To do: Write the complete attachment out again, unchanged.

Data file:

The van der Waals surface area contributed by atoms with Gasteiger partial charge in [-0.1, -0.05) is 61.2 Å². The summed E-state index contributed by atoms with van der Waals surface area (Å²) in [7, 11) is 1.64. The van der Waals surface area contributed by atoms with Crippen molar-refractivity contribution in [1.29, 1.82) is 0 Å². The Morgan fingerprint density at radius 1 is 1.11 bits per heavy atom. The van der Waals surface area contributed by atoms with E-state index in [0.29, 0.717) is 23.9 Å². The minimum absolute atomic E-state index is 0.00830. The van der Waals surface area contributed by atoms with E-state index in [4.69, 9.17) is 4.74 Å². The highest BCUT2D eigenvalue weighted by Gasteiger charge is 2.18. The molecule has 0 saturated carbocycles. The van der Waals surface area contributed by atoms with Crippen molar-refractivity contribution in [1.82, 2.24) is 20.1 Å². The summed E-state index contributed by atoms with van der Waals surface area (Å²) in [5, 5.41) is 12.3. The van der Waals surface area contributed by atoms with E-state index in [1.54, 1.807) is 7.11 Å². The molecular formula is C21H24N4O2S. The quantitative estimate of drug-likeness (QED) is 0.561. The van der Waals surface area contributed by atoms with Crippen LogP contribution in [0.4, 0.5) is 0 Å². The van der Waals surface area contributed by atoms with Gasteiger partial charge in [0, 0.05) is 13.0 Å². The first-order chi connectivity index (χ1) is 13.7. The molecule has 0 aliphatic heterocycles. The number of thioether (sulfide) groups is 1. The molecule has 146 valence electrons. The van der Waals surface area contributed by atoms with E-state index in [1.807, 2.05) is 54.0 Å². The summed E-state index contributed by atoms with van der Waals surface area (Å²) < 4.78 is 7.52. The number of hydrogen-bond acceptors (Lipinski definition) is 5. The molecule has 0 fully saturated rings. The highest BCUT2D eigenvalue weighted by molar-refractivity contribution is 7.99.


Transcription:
The van der Waals surface area contributed by atoms with Gasteiger partial charge in [-0.1, -0.05) is 61.2 Å². The summed E-state index contributed by atoms with van der Waals surface area (Å²) in [7, 11) is 1.64. The van der Waals surface area contributed by atoms with Crippen molar-refractivity contribution in [1.29, 1.82) is 0 Å². The Morgan fingerprint density at radius 1 is 1.11 bits per heavy atom. The van der Waals surface area contributed by atoms with E-state index in [0.29, 0.717) is 23.9 Å². The minimum absolute atomic E-state index is 0.00830. The van der Waals surface area contributed by atoms with E-state index in [4.69, 9.17) is 4.74 Å². The highest BCUT2D eigenvalue weighted by Gasteiger charge is 2.18. The molecule has 0 saturated carbocycles. The van der Waals surface area contributed by atoms with Crippen molar-refractivity contribution in [1.82, 2.24) is 20.1 Å². The summed E-state index contributed by atoms with van der Waals surface area (Å²) in [5, 5.41) is 12.3. The van der Waals surface area contributed by atoms with E-state index in [1.54, 1.807) is 7.11 Å². The molecular formula is C21H24N4O2S. The quantitative estimate of drug-likeness (QED) is 0.561. The van der Waals surface area contributed by atoms with Crippen LogP contribution in [0.4, 0.5) is 0 Å². The van der Waals surface area contributed by atoms with Gasteiger partial charge in [0, 0.05) is 13.0 Å². The first-order chi connectivity index (χ1) is 13.7. The molecule has 0 aliphatic heterocycles. The number of thioether (sulfide) groups is 1. The molecule has 146 valence electrons. The van der Waals surface area contributed by atoms with E-state index in [1.807, 2.05) is 54.0 Å². The summed E-state index contributed by atoms with van der Waals surface area (Å²) < 4.78 is 7.52. The number of hydrogen-bond acceptors (Lipinski definition) is 5. The molecule has 0 fully saturated rings. The highest BCUT2D eigenvalue weighted by molar-refractivity contribution is 7.99.